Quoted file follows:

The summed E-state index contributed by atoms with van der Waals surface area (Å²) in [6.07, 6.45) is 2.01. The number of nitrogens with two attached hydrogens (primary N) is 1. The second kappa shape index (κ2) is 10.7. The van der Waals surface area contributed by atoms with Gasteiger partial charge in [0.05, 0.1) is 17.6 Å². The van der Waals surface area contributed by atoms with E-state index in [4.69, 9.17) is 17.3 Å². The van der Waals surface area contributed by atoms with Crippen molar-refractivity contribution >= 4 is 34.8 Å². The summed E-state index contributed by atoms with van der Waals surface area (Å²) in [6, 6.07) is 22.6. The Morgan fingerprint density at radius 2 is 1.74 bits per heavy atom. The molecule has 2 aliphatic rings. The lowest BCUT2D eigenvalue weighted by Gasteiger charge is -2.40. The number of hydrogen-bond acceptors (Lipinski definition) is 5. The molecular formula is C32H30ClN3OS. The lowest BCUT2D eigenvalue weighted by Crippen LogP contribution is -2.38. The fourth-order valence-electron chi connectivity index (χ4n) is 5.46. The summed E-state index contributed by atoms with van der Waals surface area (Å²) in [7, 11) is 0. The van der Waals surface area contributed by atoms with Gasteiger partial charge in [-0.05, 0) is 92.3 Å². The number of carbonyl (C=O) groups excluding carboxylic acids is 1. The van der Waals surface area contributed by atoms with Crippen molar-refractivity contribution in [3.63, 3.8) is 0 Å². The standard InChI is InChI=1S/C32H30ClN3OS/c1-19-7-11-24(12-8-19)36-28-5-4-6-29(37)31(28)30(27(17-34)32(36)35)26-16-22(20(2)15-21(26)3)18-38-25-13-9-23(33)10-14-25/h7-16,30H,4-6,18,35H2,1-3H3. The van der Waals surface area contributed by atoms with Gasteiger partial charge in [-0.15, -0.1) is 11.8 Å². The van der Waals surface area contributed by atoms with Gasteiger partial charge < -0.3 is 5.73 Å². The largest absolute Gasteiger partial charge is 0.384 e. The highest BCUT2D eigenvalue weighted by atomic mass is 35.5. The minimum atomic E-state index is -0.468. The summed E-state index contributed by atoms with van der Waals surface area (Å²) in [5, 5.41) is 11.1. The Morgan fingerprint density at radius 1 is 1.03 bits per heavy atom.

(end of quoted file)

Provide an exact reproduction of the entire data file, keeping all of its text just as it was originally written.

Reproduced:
The summed E-state index contributed by atoms with van der Waals surface area (Å²) in [6.07, 6.45) is 2.01. The number of nitrogens with two attached hydrogens (primary N) is 1. The second kappa shape index (κ2) is 10.7. The van der Waals surface area contributed by atoms with Gasteiger partial charge in [0.05, 0.1) is 17.6 Å². The van der Waals surface area contributed by atoms with E-state index in [4.69, 9.17) is 17.3 Å². The van der Waals surface area contributed by atoms with Crippen molar-refractivity contribution >= 4 is 34.8 Å². The summed E-state index contributed by atoms with van der Waals surface area (Å²) in [6, 6.07) is 22.6. The Morgan fingerprint density at radius 2 is 1.74 bits per heavy atom. The molecule has 2 aliphatic rings. The lowest BCUT2D eigenvalue weighted by Gasteiger charge is -2.40. The number of hydrogen-bond acceptors (Lipinski definition) is 5. The molecular formula is C32H30ClN3OS. The lowest BCUT2D eigenvalue weighted by Crippen LogP contribution is -2.38. The fourth-order valence-electron chi connectivity index (χ4n) is 5.46. The summed E-state index contributed by atoms with van der Waals surface area (Å²) in [7, 11) is 0. The van der Waals surface area contributed by atoms with Gasteiger partial charge in [-0.05, 0) is 92.3 Å². The number of carbonyl (C=O) groups excluding carboxylic acids is 1. The van der Waals surface area contributed by atoms with Crippen molar-refractivity contribution in [3.63, 3.8) is 0 Å². The standard InChI is InChI=1S/C32H30ClN3OS/c1-19-7-11-24(12-8-19)36-28-5-4-6-29(37)31(28)30(27(17-34)32(36)35)26-16-22(20(2)15-21(26)3)18-38-25-13-9-23(33)10-14-25/h7-16,30H,4-6,18,35H2,1-3H3. The van der Waals surface area contributed by atoms with Gasteiger partial charge in [-0.15, -0.1) is 11.8 Å². The van der Waals surface area contributed by atoms with Gasteiger partial charge < -0.3 is 5.73 Å². The largest absolute Gasteiger partial charge is 0.384 e. The highest BCUT2D eigenvalue weighted by atomic mass is 35.5. The minimum atomic E-state index is -0.468. The summed E-state index contributed by atoms with van der Waals surface area (Å²) in [5, 5.41) is 11.1. The Morgan fingerprint density at radius 1 is 1.03 bits per heavy atom.